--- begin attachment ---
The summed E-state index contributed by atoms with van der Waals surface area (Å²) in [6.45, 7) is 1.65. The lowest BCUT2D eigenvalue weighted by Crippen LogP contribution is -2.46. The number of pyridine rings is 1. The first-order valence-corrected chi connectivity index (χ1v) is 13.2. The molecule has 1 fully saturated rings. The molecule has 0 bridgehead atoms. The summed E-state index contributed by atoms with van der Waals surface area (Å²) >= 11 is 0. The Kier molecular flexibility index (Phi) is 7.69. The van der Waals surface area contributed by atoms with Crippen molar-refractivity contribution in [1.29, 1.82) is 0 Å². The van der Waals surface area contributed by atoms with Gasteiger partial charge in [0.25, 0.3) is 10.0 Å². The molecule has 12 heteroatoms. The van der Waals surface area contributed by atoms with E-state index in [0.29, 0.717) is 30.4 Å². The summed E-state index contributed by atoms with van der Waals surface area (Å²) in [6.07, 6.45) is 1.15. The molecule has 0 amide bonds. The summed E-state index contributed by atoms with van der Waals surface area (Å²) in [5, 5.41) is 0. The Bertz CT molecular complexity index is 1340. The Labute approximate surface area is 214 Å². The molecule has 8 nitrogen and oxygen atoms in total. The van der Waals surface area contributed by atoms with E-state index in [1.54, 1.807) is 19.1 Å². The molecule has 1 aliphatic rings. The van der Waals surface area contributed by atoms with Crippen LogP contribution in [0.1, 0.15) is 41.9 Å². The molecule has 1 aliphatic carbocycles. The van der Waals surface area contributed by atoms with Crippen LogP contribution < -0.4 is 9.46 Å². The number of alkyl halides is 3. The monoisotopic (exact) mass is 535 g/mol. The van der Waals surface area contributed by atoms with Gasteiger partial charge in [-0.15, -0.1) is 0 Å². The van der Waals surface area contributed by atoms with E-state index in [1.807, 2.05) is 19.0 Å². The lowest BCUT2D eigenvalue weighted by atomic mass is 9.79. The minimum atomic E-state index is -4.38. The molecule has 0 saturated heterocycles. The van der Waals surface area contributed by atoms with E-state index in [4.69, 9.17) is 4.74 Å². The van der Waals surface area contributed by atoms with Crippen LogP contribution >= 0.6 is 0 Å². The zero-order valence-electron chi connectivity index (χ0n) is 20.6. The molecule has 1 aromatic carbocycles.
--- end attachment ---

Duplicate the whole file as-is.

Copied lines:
The summed E-state index contributed by atoms with van der Waals surface area (Å²) in [6.45, 7) is 1.65. The lowest BCUT2D eigenvalue weighted by Crippen LogP contribution is -2.46. The number of pyridine rings is 1. The first-order valence-corrected chi connectivity index (χ1v) is 13.2. The molecule has 1 fully saturated rings. The molecule has 0 bridgehead atoms. The summed E-state index contributed by atoms with van der Waals surface area (Å²) >= 11 is 0. The Kier molecular flexibility index (Phi) is 7.69. The van der Waals surface area contributed by atoms with Crippen molar-refractivity contribution in [1.29, 1.82) is 0 Å². The van der Waals surface area contributed by atoms with Gasteiger partial charge in [0.25, 0.3) is 10.0 Å². The molecule has 12 heteroatoms. The van der Waals surface area contributed by atoms with E-state index in [0.29, 0.717) is 30.4 Å². The summed E-state index contributed by atoms with van der Waals surface area (Å²) in [6.07, 6.45) is 1.15. The molecule has 0 amide bonds. The summed E-state index contributed by atoms with van der Waals surface area (Å²) in [5, 5.41) is 0. The Bertz CT molecular complexity index is 1340. The Labute approximate surface area is 214 Å². The molecule has 8 nitrogen and oxygen atoms in total. The van der Waals surface area contributed by atoms with E-state index in [1.54, 1.807) is 19.1 Å². The molecule has 1 aliphatic rings. The van der Waals surface area contributed by atoms with Crippen LogP contribution in [0.1, 0.15) is 41.9 Å². The molecule has 1 aliphatic carbocycles. The van der Waals surface area contributed by atoms with Crippen LogP contribution < -0.4 is 9.46 Å². The number of alkyl halides is 3. The monoisotopic (exact) mass is 535 g/mol. The van der Waals surface area contributed by atoms with Gasteiger partial charge in [-0.15, -0.1) is 0 Å². The van der Waals surface area contributed by atoms with E-state index in [1.807, 2.05) is 19.0 Å². The lowest BCUT2D eigenvalue weighted by atomic mass is 9.79. The minimum atomic E-state index is -4.38. The molecule has 0 saturated heterocycles. The van der Waals surface area contributed by atoms with E-state index in [4.69, 9.17) is 4.74 Å². The van der Waals surface area contributed by atoms with Crippen LogP contribution >= 0.6 is 0 Å². The zero-order valence-electron chi connectivity index (χ0n) is 20.6. The molecule has 1 aromatic carbocycles.